Blue Ridge Poison Center Tips for Keeping Children Safe During the Holidays

January 06 2011

The Blue Ridge Poison Center at the University of Virginia Health System (available every day at 800-222-1222 or 800-451-1428 from a cell phone) receives more calls about children under the age of 6 than any other age group. As you welcome family and friends into your home for Christmas and New Year’s or head out to holiday parties, take a few extra minutes of planning to keep children safe from poisons they may not normally be able to access. Here are some tips to keep kids safe over the holidays:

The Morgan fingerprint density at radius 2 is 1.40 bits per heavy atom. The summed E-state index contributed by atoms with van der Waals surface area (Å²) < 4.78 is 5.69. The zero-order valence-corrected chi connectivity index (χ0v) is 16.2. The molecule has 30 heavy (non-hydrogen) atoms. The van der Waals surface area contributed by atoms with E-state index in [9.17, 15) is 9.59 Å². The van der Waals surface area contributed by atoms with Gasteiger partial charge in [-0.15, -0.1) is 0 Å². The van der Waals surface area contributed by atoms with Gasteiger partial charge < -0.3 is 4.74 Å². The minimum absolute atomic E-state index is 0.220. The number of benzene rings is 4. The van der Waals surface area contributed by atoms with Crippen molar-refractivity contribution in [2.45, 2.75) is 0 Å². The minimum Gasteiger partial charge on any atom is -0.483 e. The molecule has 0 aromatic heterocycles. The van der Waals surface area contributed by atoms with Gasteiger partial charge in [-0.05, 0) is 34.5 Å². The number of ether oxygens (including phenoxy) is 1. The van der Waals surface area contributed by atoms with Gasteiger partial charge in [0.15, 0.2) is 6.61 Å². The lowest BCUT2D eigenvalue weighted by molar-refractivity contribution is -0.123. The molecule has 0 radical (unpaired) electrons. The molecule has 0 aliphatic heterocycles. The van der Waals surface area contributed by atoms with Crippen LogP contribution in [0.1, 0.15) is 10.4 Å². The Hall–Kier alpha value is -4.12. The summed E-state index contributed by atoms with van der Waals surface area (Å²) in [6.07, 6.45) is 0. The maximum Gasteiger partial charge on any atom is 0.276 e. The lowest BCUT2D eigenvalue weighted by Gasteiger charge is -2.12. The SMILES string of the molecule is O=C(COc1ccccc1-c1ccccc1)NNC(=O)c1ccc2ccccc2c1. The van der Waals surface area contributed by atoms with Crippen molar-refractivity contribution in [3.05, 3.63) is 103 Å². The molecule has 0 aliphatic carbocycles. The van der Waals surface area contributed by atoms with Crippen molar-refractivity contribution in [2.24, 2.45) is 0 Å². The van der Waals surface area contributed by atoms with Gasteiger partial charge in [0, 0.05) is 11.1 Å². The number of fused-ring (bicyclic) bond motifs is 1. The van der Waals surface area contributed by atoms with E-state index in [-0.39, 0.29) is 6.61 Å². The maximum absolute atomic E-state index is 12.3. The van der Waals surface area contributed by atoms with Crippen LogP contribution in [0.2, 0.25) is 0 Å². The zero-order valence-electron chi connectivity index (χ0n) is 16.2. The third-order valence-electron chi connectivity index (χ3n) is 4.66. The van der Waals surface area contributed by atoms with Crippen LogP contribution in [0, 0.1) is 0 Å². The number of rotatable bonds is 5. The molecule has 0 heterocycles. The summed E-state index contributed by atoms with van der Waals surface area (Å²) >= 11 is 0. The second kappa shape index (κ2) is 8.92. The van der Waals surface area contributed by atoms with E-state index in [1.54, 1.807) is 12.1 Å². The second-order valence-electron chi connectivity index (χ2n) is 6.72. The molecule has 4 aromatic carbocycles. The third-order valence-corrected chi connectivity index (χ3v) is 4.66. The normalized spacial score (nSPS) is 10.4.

Provide your guests with a safe place to store purses, suitcases, and toiletry bags. Guests may bring prescription drugs, over-the-counter drugs or personal products like mouthwash or perfume that can be harmful to a child if swallowed. These items are often left where children can reach them, such as in a suitcase, purse or on a bedside table. Don’t leave alcoholic beverages unattended. Be sure that glasses containing alcoholic beverages are emptied immediately after use; don’t wait until the morning after a party. Store alcohol in a locked cabinet out of the sight and reach of children. Even a small amount of alcohol can be deadly to a child. Watch for toy recalls. The U.S. Consumer Product Safety Commission continues to uncover toys in our stores that contain unsafe amounts of lead, cadmium, or other substances. Sign up to receive free notice of all recalls at http://www.cpsc.gov/ . Keep plants away from very young children. Babies and toddlers are attracted to plants, especially colorful berries and soft leaves. Holiday plants such as mistletoe, holly berries, bulbs (including paperwhites) or Jerusalem Cherry could be toxic if swallowed. Even non-toxic plants like poinsettias can pose a choking hazard or irritate a child’s mouth and throat. A more complete list of toxic indoor or outdoor plants can be found on the Blue Ridge Poison Center’s website: http://www.brpc.virginia.edu/ . Keep an eye on button batteries. These tiny, flat, coin-like batteries are commonly used in watches, cameras, hearing aids, games and toys. If swallowed, they may stick in the throat or stomach, causing serious burns as the battery’s chemicals leak out. Be prepared! Keep the Blue Ridge Poison Center’s toll-free numbers (800-222-1222 or 800-451-1428 from a cell phone) near every phone. Poison experts are standing by 24 hours a day, every day – including Christmas Day and New Year’s Day – to offer free, confidential advice and information. Most of the time, callers can be instructed on how to treat a poisoning at home without a trip to the doctor. Don’t wait for symptoms to develop. Call right away if someone: Swallowed something they shouldn’t have consumed. Made a mistake with medicines. Breathed a chemical fume or gas. Spilled or sprayed a chemical product on their skin or in their eyes.


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